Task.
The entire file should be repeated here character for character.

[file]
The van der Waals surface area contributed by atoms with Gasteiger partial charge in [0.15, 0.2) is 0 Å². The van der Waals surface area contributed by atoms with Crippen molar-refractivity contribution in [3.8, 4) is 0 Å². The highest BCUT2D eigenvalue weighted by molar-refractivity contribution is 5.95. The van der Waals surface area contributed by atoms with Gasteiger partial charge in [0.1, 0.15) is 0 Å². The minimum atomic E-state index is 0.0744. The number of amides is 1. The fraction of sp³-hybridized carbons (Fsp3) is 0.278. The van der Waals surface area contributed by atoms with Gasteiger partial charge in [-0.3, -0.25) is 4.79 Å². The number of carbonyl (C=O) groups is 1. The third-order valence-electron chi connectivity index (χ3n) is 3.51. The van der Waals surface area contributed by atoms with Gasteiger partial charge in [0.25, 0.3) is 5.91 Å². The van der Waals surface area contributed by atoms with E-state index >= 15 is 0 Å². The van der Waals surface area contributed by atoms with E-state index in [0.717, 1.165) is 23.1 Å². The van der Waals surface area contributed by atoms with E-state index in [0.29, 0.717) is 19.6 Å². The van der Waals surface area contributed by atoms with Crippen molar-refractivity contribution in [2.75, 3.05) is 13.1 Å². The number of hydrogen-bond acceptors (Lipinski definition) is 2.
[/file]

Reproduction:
The van der Waals surface area contributed by atoms with Gasteiger partial charge in [0.15, 0.2) is 0 Å². The van der Waals surface area contributed by atoms with Crippen molar-refractivity contribution in [3.8, 4) is 0 Å². The highest BCUT2D eigenvalue weighted by molar-refractivity contribution is 5.95. The van der Waals surface area contributed by atoms with Gasteiger partial charge in [0.1, 0.15) is 0 Å². The minimum atomic E-state index is 0.0744. The number of amides is 1. The fraction of sp³-hybridized carbons (Fsp3) is 0.278. The van der Waals surface area contributed by atoms with Gasteiger partial charge in [-0.3, -0.25) is 4.79 Å². The number of carbonyl (C=O) groups is 1. The third-order valence-electron chi connectivity index (χ3n) is 3.51. The van der Waals surface area contributed by atoms with Gasteiger partial charge in [0.25, 0.3) is 5.91 Å². The van der Waals surface area contributed by atoms with E-state index >= 15 is 0 Å². The van der Waals surface area contributed by atoms with E-state index in [0.717, 1.165) is 23.1 Å². The van der Waals surface area contributed by atoms with E-state index in [0.29, 0.717) is 19.6 Å². The van der Waals surface area contributed by atoms with Crippen molar-refractivity contribution in [2.75, 3.05) is 13.1 Å². The number of hydrogen-bond acceptors (Lipinski definition) is 2.